If you are an eagle fan and think that there are masses of White-tailed Eagle (Haliaeetus albicilla) on the Volga or even think that Brandenburg is densely populated with this bird species, you really have to go to the Lunugamvehera National Park in the south of Sri Lanka. Such a density of large fish-eating eagles like here at the Weheragala Reservoir I have really never seen before. Well, the White-bellied Fish-Eagle (Haliaeetus leucogaster) is not as powerful as the White-tailed Eagle; the weight is also much lower (max. 4 kg against over 7 kg). However, the wingspan is almost as impressive with over 2 meters. The White-tailed Eagle is of course also a little larger. The most impressive thing about this early morning is the rather slow back and forth flight of individual White-bellied Sea-eagles against a green jungle background. Again and again a White-bellied Sea-eagle flies in and then disappears into an old giant tree right next tot he dam. Great flight pictures with a beautiful background.
One reason for perfect shooting is the excellent position on a 25 meter high dam, where the White-bellied Sea-eagle flies along at almost the same height like you are standing. On the other hand the high yield in images is due to the rather low demands on the focusing technique. The auto-focus on the Canon EOS 1 DX has enough time to focus on the flying target. The contrast range is so high that the bright bird is perfectly captured in front of the dark green background, although the depth of field of the Canon EF 600/4.0 L IS II USM is low. Scrap – otherwise high within flight photos (BiF) – is almost non-existent with this series. For quite again and again another immature White-bellied Fish-Eagle can be found, which wants to fly along the dam on the land side. Whereby flying is almost the wrong expression. The birds glide majestically rather than flying consciously. The many dead tree skeletons in the huge reservoir are also a paradise for White-bellied Fish-Eagle. Here they stand – sometimes not so high up – on a strong, bark-less branch, holding half a fish in their catch and doing more or less nothing. The distance between the individual White-bellied Fish-Eagle seems to depend more on the suitability of the dead logs in highly flooded reservoirs than on the observance of species-specific comfort zones. A very impressive experience.
What I unfortunately did not observe was hunting. Here the White-bellied Fish-Eagle likes to patrol in 10-20 m height over its prey area, through flight hunting high up in the sky or by hunting from a perch. Sometimes pair-wise cooperative hunting was observed. Once the Eagle has identified a victim, it attacks by gliding flat or diving to pick prey from the ground or directly from the water surface. The eagle harasses water birds to the point of exhaustion or picks fruit bats or flying foxes (Pteropus sp.) from their common resting places in trees.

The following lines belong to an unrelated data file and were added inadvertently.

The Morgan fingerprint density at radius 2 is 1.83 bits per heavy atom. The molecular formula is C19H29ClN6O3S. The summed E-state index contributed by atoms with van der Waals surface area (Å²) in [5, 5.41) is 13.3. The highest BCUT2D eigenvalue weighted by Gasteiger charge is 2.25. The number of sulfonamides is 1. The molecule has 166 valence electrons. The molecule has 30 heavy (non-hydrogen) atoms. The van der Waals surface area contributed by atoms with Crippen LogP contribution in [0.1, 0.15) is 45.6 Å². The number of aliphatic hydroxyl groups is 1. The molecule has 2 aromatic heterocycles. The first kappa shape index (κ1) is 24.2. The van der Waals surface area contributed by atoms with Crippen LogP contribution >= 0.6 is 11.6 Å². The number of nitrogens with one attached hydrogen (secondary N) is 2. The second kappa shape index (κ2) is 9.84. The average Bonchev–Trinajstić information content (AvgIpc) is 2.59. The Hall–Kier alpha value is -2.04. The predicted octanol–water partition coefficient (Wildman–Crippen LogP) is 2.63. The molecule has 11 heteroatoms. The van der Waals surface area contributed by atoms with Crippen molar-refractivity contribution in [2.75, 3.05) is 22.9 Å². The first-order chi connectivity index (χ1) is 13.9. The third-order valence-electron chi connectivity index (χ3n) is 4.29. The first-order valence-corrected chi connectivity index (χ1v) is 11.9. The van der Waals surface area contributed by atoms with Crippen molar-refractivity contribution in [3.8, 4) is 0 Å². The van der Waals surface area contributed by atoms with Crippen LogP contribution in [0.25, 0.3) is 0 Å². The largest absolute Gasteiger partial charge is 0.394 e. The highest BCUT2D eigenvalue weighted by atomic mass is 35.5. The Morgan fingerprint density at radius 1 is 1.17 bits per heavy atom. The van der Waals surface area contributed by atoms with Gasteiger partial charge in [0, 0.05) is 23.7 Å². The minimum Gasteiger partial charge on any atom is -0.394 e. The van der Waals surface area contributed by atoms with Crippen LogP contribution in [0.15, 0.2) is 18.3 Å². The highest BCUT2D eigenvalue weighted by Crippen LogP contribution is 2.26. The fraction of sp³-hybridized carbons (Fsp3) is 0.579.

Not only for Eagle-photography Lunugamvehera National Park, also known as Yala Block 5, is highly recommended. Via the Galge Gate you enter this part of the huge Yala National Park in the south of Sri Lanka. Here you have to buy the tickets and can enter the park at 6:00 am. This is no comparison to the Main Gate in the Yala NP, where the jeeps jam in front of the gate at dusk. There were only 3 jeeps standing there, which wanted to do the same job. Very nice is the park-like landscape through which you drive. It is 6:15 when we were allowed to pass the gate. Our driver started immediately. Over mobile phone there was a message that a Leopard was sighted further on. The Sri Lankan Leopard (Panthera pardus kotiya) is nowhere better and easier to see than in Yala NP. Quickly we reach a dam wall. It belongs to the Weheragala Reservoir. Many dead tree skeletons stand in the huge reservoir. A paradise for the White-bellied Fish-Eagle, which is probably also called White-bellied Sea-Eagle. But first we only had eyes for the Leopard. He actually walked around in the bushes at the foot of the dam when we arrived. Only a minute later, so we wouldn’t have seen him. Respect to the driver. We then stand on the dam of the reservoir and devote ourselves to bird watching.
To cope with the growing demand for top shots of the rarer species of the Palearctic Bird-Lens is keen to enrich the range of pictures of birds you can find in the western palearctic. Trips to remote places like this one to capture images not only of rare birds of western palearctic were very successful. The nice image of the blog is only a first impression, what you will find in the gallery in the “Picture Shop” very soon. Just give bird-lens.com a message, if bird-lens.com could serve you with an image needed before the new pictures are online.